Investors issued penalties, notices: Depositary receipts trade hits a bump | The Financial Express

Investors issued penalties, notices: Depositary receipts trade hits a bump

Foreign investors converting DRs to equity under the regulator’s radar

Investors issued penalties, notices: Depositary receipts trade hits a bump
The total number of shares sold by each issuer gets reduced once the FC-TRS is processed. Suppose, an investor A held 200 DRs. If A converts and sells 10 DRs on the exchange, the total number of shares held by A under the FDI route reduces to 190.

Foreign investors who convert depositary receipts (DRs) into equity and sell it on the Indian exchanges are facing roadblocks, with several at the receiving end of penalties and compounding notices from the central bank, two people familiar with the matter said. DRs are instruments used by domestic companies to raise capital outside the country.

Foreign investors, who trade in Indian shares, may buy American Depository Receipts and Global Depository Receipts of Indian companies overseas. Many of them convert it back into shares and sell it on the Indian exchanges.

These are classified as foreign direct investment (FDI) transactions and require investors to file form FC-TRS (Foreign Currency Transfer of Shares) with the Reserve Bank of India (RBI) on a portal called FIRMS (Foreign Investment Reporting and Management System), within 60 days.

But there is a catch.

At a point in time, there could be multiple foreign investors selling the shares of the same company. FIRMs allows only sequential access. This means as soon as one of the foreign investors initiates the process of filing FC-TRS, the portal blocks access to all other investors. Processing the FC-TRS for a particular investor can take several days or weeks, and there is no mechanism at present to intimate or inform other investors that the access to the portal is open again.

What’s more, the RBI has restricted foreign IP addresses and systems from accessing its websites and portals since 2020 in the wake of suspected cyberattacks on central bank systems. Foreign investors, who have to key in inputs on FDI transactions, can only do so through Indian chartered accountants.

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Failing to file FC-TRS within the timeline of 60 days can invite late payment fees or compounding notices.

“We have seen quite a few compounding notices from the RBI on the issue in the last 2-3 months. There is no direct redressal mechanism for this and the issue can only be raised through an AD (authorised dealers) banker,” said a person familiar with the matter.

The total number of shares sold by each issuer gets reduced once the FC-TRS is processed. Suppose, an investor A held 200 DRs. If A converts and sells 10 DRs on the exchange, the total number of shares held by A under the FDI route reduces to 190.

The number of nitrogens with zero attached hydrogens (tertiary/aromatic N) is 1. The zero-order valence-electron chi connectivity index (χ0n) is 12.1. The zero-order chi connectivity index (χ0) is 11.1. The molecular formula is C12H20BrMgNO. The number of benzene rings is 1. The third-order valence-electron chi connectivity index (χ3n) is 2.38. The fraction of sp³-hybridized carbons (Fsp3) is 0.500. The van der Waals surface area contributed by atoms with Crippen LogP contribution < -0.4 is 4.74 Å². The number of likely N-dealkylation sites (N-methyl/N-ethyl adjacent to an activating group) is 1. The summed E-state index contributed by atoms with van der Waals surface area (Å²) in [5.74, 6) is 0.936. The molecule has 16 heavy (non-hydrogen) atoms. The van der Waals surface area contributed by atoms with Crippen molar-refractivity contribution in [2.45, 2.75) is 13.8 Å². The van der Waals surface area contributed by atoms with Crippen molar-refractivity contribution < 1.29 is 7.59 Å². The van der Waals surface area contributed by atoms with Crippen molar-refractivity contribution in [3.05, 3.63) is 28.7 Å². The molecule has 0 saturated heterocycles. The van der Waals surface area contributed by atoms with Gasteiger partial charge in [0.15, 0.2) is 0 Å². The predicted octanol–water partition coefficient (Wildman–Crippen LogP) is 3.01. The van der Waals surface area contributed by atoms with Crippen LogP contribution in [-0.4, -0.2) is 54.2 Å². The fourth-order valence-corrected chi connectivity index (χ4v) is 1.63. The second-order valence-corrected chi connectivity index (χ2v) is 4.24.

“We have been receiving various instances where the details in the entity master are incorrect and when any applicant, other than the entity, files form FC-TRS, the shareholding pattern that auto-populates from the entity master is incorrect, giving negative values,” a note put out by RBI on FIRMS says. “This issue is frequently observed in respect of listed companies and where the DRs have been converted into underlying equity shares and being sold out on stock exchange by the non-resident investor.”

It further says that the onus of reporting in FC-TRS is on the non-resident investor. However, it is the responsibility of the investee entity to ensure correctness of data filed in the entity master.

The entity master details reflects the total foreign investment in the entity. The paid up capital on fully diluted basis is for the total paid up capital (resident and non-resident) in the entity and is used for calculating the percentage of foreign investment in the entity.

“The solution lies in asking one of the market infrastructure institutions — exchanges, clearing corporations or depositories — to feed the information into RBI systems and let foreign investors off the obligation. This will ensure that fewer entities are responsible for compliance and ensure faster reporting to the central bank than current 60 days, as allowed,” said a second person familiar with the matter.

Besides ADRs and GDRs, the problem can crop up during conversion of Foreign Currency Convertible Bonds (FCCBs) into shares as well, this person said.

FCCBs are bonds issued by Indian companies, the principal and interest for which is payable in foreign currency. These are subscribed to by a non-resident and convertible into ordinary shares of the issuing company in any manner, in whole or part, on the basis of any equity related warrants attached to the debt instruments.

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